If all the relevant terms are finite, then we can draw conclusions only to the extent that we can know their values. But once the numbers become large, how is that possible? How much oil does the Earth contain? How many years might it be before human occupation of the Earth is extinguished by forces beyond our control? At what rate will oil use, energy demand, or farm productivity increase or decrease—not this year or next, but a hundred, a thousand, a million years from now? Humanity’s use of oil, for example, has not grown at a constant rate throughout the ages. For most of human history, usage was zero. It began to grow—slowly at first, then more rapidly, and again more slowly. It may eventually return to zero as new technologies replace those based on fossil fuels. If rates of resource use are not constant, however, but are functions of time, then we can draw no long-run conclusions unless we know what the functions are. Since they depend on future technological developments, however, they are unknowable. If these things are unknowable, then we cannot know whether policies are sustainable in the long run.
For the concept of sustainability to have any real use, “the long run” must be restricted to a time period about which we can reasonably claim to have justified beliefs: a century or two, at most. Anything more than that, and dialogue about sustainability leaves the realm of reasoned policy discussion, not to mention science, and becomes nothing more than rhetoric.
Sustainability and Needs
Sustainability moved to center stage in environmental discussions in the report of the Brundtland Commission, formally the World Commission on Environment and Development, convened by the United Nations in 1983.9 Also known as Our Common Future, the Brundtland report was published by Oxford University Press in 1987: “Sustainable development is development that meets the needs of the present without compromising the ability of future generations to meet their own needs.”10 Call a policy Brundtland-sustainable if it “meets the needs of the present without compromising the ability of future generations to meet their own needs.” Is it true that a policy is ethically permissible only if it is Brundtland-sustainable?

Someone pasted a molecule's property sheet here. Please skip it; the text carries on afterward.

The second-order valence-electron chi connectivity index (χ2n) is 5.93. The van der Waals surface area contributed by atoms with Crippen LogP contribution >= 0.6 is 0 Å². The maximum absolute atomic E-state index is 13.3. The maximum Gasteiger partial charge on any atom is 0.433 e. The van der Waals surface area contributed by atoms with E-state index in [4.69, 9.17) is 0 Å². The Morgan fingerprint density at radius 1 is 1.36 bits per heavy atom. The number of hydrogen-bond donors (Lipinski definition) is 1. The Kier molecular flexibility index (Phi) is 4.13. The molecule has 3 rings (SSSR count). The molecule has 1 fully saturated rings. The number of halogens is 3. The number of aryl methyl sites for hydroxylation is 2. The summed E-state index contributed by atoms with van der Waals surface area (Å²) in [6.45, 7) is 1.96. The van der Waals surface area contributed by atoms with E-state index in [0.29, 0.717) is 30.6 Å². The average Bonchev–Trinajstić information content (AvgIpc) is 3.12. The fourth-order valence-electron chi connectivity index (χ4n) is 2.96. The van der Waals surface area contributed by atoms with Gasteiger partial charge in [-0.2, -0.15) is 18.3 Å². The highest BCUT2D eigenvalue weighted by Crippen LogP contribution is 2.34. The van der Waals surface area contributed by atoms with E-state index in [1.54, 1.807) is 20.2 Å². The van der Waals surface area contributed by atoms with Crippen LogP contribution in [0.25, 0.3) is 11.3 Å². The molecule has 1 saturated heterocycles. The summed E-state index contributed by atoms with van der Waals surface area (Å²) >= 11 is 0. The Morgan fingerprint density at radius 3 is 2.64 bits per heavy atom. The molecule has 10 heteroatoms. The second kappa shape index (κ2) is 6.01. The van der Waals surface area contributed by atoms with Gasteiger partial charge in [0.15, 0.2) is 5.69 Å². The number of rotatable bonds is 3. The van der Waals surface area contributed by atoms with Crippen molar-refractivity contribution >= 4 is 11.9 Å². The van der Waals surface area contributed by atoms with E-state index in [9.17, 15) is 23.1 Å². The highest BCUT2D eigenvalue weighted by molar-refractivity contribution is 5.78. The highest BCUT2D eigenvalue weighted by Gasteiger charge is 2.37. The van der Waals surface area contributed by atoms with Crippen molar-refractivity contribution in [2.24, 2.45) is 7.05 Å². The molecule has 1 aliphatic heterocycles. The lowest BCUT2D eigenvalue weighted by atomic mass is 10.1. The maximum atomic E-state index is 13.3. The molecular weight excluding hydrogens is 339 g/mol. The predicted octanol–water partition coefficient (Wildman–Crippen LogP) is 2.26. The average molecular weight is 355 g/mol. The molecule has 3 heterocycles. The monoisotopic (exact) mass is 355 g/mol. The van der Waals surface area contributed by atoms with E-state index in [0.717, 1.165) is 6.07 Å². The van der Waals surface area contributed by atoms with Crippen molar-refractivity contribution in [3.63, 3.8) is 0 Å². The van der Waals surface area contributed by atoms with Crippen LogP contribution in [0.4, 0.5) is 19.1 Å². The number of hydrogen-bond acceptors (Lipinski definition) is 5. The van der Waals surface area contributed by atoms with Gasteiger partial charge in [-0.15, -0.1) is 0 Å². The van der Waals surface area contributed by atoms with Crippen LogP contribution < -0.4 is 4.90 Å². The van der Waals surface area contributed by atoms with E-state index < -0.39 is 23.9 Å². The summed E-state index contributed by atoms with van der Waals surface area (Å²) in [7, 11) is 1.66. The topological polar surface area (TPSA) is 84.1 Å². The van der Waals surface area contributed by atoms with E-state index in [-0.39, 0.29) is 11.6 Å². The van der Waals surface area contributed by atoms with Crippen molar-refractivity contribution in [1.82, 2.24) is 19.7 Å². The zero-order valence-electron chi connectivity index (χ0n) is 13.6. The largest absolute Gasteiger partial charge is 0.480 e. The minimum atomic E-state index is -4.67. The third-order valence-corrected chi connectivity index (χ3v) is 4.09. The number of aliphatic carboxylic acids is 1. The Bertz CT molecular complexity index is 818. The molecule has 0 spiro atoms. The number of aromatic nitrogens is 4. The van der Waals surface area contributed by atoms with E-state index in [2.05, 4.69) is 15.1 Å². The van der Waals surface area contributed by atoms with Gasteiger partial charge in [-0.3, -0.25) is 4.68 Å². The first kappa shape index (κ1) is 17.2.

In assessing sustainability under any of its definitions or interpretations, I shall use a three-pronged test.
Is it plausible at an individual level? Is sustainability an acceptable ethical constraint on individual action?
Is it plausible at a group, organizational, or communal level? Is sustainability an acceptable ethical constraint on collective action?
Is it satisfiable? Is it possible for any policy to meet the sustainability constraint being proposed?
Let’s ask, first, whether Brundtland-sustainability is a reasonable constraint on individual action. An individual’s policy, rule for living, or “maxim,” to use Kant’s phrase, can fail to be Brundtland-sustainable in either of two ways. First, it may fail to meet the needs of the present. Jones’s profligacy and fast living may get him into trouble now. Second, it may compromise the ability of future generations to meet their needs. Jones’s running up large debts may impose a substantial burden on his children, for example. These two ways of failing to be Brundtland-sustainable stem from different sources. If Jones fails to meet his own needs, he is certainly imprudent; it is less clear that he is immoral. If Jones places such a great burden on his children that they cannot meet their own needs, then he does appear unequivocally to do something immoral.
The plausibility of Brundtland-sustainability as an ethical constraint, however, depends crucially on how we interpret “needs” and especially “compromise.” If “compromise someone’s ability to meet their needs” means “makes it impossible for someone to meet their own needs,” then Brundtland-unsustainable policies are, on an individual level, prima facie impermissible. That is to say, on that interpretation, Brundtland-unsustainable policies are, all other things being equal, wrong. It is vital to include the “all other things being equal” phrase, for it might be impossible to act in such a way that everyone in a future generation is capable of meeting his needs. Or, it might be possible to do so only at a prohibitive moral cost.
Many environmentalists, however, are unhappy with this “expansionist” interpretation of the Brundtland definition.12 They recognize, correctly in my view, that most of our current economic, developmental, and environmental policies are already Brundtland-sustainable. So, a demand for Brundtland-sustainability in this sense does not support an agenda of sweeping policy change. It suggests that, at least in highly developed nations, policies are already largely environmentally acceptable. In developing nations, it suggests that policies toward deforestation, water usage, and the like need to be reformed. But the adjustments to the status quo this definition demands are relatively minor from a global point of view. The Brundtland report is pro-growth; Wilfred Beckerman describes its view in these terms: “the surest way to improve your environment is to get rich.”13